A secular, humanist perspective acknowledging this science often simply claims that we want to do “what is right” without any basis for it. And perhaps those young children and animals who act ethically—seemingly without threat or reward—may be proof that this principle has some traction. This reason for ethics is pleasingly uncomplicated, but often there are hidden reasons.

My extraordinarily well-behaved eight-year-old student wants the approval of adults. She is highly motivated for approval and enjoys being praised more than most kids. She also enjoys winning though, which is why she insists on winning every game over her younger sister.

There is a reward being sought and a consequence being avoided. The reward of praise and approval and the consequence of disapproval. The fact that her reward and consequence equation is a bit less tangible and forceful than that required by some kids does not negate the fact that it is still there. She glows under adult praise and so pursues it.

It is still an external reward but perhaps it is easier to transition from such a non-tangible reward to an internal reward and thus to ethical independence. That is why parents often try to motivate children through praise alone, hoping that our children will not always need a carrot or a stick.

As a follower of Pagan gods and a seeker for spiritual insight in ancient traditions, I am often fascinated by the ethical systems of ancient cultures. Many do not appear particularly moral to us today. The concepts of ethics were different and some ancient cultures were quite hierarchical and ruthless. But the deeper you go into tribal, hunter-gatherer traditions, the less hierarchical and the less external reward-consequence thinking you find.

It is not that there is no possible reward for ethical acts but in these ancient cultures there is a heavier reliance on internal rewards, those we give only to ourselves in the form of self-respect and s healthy self image.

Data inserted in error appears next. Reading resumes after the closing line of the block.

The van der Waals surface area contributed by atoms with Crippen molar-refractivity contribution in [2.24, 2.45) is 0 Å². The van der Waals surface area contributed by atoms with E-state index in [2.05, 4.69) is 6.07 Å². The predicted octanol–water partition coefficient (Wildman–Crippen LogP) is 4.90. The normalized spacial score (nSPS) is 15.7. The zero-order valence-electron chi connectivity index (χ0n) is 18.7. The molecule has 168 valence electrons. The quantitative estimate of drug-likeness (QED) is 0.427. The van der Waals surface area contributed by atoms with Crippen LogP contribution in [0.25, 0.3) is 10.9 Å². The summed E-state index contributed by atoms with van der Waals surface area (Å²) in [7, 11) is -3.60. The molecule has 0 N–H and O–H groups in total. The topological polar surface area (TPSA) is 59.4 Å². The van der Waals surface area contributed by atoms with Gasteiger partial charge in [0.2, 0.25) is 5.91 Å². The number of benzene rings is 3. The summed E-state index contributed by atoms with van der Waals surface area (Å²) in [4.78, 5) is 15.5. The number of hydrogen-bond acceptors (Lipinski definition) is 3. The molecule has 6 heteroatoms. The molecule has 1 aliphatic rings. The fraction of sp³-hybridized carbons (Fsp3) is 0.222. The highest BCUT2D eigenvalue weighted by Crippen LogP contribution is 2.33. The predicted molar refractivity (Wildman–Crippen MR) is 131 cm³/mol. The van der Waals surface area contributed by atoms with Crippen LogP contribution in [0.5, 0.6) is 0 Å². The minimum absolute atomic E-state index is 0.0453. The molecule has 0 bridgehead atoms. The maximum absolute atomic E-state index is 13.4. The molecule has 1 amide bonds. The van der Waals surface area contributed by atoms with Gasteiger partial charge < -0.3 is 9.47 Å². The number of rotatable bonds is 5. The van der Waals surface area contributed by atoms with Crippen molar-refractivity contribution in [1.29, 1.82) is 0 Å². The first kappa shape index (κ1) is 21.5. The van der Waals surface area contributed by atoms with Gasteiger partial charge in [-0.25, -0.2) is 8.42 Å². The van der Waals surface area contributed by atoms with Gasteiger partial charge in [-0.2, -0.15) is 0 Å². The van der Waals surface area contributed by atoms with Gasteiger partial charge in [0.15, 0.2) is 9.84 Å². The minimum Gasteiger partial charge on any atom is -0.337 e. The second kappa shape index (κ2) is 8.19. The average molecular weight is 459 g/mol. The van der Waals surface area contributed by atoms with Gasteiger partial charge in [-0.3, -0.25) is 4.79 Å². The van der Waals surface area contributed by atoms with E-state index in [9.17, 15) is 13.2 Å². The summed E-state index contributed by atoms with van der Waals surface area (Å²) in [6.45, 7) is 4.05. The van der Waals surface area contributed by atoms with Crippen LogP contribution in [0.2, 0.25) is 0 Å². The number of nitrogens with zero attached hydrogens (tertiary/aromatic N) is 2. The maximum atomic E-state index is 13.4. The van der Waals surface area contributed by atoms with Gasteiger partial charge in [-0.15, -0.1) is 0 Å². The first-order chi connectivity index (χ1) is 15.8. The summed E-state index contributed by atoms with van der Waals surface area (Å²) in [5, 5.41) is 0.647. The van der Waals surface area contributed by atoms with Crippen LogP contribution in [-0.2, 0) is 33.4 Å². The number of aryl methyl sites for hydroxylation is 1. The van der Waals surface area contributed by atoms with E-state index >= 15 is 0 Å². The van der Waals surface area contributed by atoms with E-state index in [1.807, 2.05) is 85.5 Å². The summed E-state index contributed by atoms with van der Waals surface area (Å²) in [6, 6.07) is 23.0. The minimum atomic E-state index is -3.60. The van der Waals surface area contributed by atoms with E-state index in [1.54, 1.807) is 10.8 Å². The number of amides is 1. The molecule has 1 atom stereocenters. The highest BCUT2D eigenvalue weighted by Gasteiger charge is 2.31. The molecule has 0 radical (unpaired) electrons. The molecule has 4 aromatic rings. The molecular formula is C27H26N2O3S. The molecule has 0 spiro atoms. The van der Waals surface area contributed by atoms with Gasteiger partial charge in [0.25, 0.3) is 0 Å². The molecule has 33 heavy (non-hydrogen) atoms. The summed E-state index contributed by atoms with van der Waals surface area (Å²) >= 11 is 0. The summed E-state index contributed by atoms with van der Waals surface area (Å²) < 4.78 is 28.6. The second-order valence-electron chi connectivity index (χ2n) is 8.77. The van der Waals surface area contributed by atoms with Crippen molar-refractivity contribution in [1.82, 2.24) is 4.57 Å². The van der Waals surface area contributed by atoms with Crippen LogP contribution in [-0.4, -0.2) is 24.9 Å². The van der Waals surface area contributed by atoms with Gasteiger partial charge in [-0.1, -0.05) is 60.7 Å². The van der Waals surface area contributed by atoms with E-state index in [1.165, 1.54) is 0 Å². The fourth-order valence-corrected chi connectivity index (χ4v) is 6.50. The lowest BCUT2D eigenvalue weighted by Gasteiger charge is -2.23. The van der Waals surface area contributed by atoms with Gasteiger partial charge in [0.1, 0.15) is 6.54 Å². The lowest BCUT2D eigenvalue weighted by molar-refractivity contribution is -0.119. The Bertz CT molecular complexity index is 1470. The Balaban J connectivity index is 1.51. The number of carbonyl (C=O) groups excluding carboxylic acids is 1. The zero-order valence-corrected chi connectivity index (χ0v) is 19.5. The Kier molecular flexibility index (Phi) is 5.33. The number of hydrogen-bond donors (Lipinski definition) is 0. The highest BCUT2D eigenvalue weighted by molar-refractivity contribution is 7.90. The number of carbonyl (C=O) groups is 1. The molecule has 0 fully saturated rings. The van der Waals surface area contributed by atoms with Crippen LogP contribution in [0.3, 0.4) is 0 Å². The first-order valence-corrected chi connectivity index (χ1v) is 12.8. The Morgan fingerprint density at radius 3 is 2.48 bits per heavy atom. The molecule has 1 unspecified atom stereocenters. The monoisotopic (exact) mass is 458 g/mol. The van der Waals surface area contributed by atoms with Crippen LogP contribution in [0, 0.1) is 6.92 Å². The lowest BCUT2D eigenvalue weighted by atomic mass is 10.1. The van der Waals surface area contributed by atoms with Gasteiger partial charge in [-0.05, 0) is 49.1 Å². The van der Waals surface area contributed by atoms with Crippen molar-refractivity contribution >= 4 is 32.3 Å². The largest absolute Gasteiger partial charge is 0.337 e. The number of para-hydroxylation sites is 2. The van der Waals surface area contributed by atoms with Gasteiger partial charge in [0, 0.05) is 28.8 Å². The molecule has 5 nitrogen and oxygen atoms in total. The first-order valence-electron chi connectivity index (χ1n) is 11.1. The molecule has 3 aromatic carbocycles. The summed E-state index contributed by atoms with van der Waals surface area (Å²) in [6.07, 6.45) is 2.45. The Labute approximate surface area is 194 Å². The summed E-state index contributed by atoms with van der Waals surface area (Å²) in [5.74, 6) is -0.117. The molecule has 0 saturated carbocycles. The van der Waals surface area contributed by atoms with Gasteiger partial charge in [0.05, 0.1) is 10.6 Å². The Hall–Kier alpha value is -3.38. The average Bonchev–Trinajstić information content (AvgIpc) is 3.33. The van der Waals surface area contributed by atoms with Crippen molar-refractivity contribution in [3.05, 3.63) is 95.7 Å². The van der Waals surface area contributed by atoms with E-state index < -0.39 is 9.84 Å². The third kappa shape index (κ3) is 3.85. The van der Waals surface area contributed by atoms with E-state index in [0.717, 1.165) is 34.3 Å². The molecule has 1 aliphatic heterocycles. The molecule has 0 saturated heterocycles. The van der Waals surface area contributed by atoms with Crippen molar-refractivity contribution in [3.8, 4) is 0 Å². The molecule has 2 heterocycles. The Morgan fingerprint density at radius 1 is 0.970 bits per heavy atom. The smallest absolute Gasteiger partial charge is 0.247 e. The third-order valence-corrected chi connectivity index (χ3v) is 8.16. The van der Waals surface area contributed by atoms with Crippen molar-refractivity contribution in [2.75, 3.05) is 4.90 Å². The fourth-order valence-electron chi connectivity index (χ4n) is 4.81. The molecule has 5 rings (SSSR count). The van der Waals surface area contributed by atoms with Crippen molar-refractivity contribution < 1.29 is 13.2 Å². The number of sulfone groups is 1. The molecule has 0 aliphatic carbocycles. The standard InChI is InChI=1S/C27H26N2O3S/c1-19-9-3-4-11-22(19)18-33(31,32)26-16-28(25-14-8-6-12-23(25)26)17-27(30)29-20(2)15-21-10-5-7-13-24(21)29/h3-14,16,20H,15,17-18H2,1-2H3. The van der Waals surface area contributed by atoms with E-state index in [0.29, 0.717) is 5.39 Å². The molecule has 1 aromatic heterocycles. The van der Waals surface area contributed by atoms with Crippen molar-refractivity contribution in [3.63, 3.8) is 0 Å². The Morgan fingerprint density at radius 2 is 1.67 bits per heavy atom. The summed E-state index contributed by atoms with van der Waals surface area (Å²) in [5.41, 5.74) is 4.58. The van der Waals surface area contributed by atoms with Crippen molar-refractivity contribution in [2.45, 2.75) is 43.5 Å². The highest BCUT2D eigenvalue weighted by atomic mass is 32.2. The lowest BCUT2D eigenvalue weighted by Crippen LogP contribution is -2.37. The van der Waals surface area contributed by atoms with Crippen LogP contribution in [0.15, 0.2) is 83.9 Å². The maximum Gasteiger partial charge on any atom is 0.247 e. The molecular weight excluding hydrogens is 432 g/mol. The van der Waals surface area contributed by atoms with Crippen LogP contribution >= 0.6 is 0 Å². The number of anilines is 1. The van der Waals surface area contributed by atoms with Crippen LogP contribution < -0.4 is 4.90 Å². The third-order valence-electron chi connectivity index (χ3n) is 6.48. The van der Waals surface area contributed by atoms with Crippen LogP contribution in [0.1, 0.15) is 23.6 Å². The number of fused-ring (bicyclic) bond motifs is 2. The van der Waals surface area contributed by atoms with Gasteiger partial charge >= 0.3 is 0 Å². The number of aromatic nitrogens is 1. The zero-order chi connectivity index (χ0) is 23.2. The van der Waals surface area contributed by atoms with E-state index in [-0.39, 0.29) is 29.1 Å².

This is what I am interested in. Whether we call it enlightenment, awakening or honor, it all comes down to one thing—self-respect.

Within reason, children need consequences and rewards. And in law enforcement, these mechanisms seem necessary as well. But when it comes to most ethics and my own deepest beliefs, I want to live my life ethically based not on a hoped-for reward or a feared consequence from outside, but rather because my self-respect demands it.

Unless I am within a specific tradition that uses a different term to mean the same thing, I use the more universal term ‘self-respect” because that most clearly gets at the meaning. My goal is to live well, ethically and morally in such a way that I can feel unreserved self-respect.

This is one reason I follow an earth-centered spiritual path with ties to ancient cultures. This spiritual approach lends itself to the ethics of self-respect. I strive to teach my children these values as well. It is not easy in a world filled with instant, external gratification from consumerism and passive entertainment. But when they do well, my first response is not a material reward or even my approval, but a comment to notice how they feel inside.

Gods and silent phone calls

My phone rings. I pick it up and glance at the ID. The name of an immigrant friend flashes on the screen. I push "answer" but there is no sound.